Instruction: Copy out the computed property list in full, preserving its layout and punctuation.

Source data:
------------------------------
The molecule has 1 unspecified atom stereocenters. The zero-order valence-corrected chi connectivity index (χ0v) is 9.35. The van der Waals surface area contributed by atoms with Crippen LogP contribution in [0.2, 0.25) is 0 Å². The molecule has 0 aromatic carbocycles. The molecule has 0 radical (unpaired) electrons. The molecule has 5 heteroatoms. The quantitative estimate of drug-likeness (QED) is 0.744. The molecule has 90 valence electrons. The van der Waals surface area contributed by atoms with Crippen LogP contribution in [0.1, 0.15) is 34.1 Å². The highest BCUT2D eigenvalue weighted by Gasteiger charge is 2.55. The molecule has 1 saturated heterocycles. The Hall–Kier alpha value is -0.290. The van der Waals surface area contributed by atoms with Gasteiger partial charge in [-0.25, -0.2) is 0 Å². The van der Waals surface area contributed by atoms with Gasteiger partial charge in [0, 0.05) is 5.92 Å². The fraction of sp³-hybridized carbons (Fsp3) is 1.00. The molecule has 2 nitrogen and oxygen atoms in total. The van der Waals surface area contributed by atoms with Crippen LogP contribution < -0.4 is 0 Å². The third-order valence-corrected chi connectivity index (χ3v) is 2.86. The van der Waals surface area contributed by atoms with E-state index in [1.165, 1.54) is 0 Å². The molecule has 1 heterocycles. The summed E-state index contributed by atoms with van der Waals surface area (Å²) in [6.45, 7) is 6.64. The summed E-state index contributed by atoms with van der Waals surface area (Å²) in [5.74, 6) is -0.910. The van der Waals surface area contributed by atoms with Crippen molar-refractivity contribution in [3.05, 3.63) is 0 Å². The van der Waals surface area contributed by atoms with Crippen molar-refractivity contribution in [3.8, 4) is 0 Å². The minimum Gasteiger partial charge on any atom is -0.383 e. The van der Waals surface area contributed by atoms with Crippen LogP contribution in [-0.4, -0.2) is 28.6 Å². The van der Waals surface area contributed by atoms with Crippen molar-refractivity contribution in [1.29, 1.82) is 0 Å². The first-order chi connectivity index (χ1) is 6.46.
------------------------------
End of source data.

The molecule has 1 unspecified atom stereocenters. The zero-order valence-corrected chi connectivity index (χ0v) is 9.35. The van der Waals surface area contributed by atoms with Crippen LogP contribution in [0.2, 0.25) is 0 Å². The molecule has 0 aromatic carbocycles. The molecule has 0 radical (unpaired) electrons. The molecule has 5 heteroatoms. The quantitative estimate of drug-likeness (QED) is 0.744. The molecule has 90 valence electrons. The van der Waals surface area contributed by atoms with Crippen LogP contribution in [0.1, 0.15) is 34.1 Å². The highest BCUT2D eigenvalue weighted by Gasteiger charge is 2.55. The molecule has 1 saturated heterocycles. The Hall–Kier alpha value is -0.290. The van der Waals surface area contributed by atoms with Gasteiger partial charge in [-0.25, -0.2) is 0 Å². The van der Waals surface area contributed by atoms with Gasteiger partial charge in [0, 0.05) is 5.92 Å². The fraction of sp³-hybridized carbons (Fsp3) is 1.00. The molecule has 2 nitrogen and oxygen atoms in total. The van der Waals surface area contributed by atoms with Crippen LogP contribution < -0.4 is 0 Å². The third-order valence-corrected chi connectivity index (χ3v) is 2.86. The van der Waals surface area contributed by atoms with E-state index in [1.165, 1.54) is 0 Å². The molecule has 1 heterocycles. The summed E-state index contributed by atoms with van der Waals surface area (Å²) in [6.45, 7) is 6.64. The summed E-state index contributed by atoms with van der Waals surface area (Å²) in [5.74, 6) is -0.910. The van der Waals surface area contributed by atoms with Crippen molar-refractivity contribution in [3.05, 3.63) is 0 Å². The van der Waals surface area contributed by atoms with Crippen molar-refractivity contribution in [3.8, 4) is 0 Å². The minimum Gasteiger partial charge on any atom is -0.383 e. The van der Waals surface area contributed by atoms with Crippen LogP contribution in [-0.4, -0.2) is 28.6 Å². The van der Waals surface area contributed by atoms with Crippen molar-refractivity contribution in [1.29, 1.82) is 0 Å². The first-order chi connectivity index (χ1) is 6.46.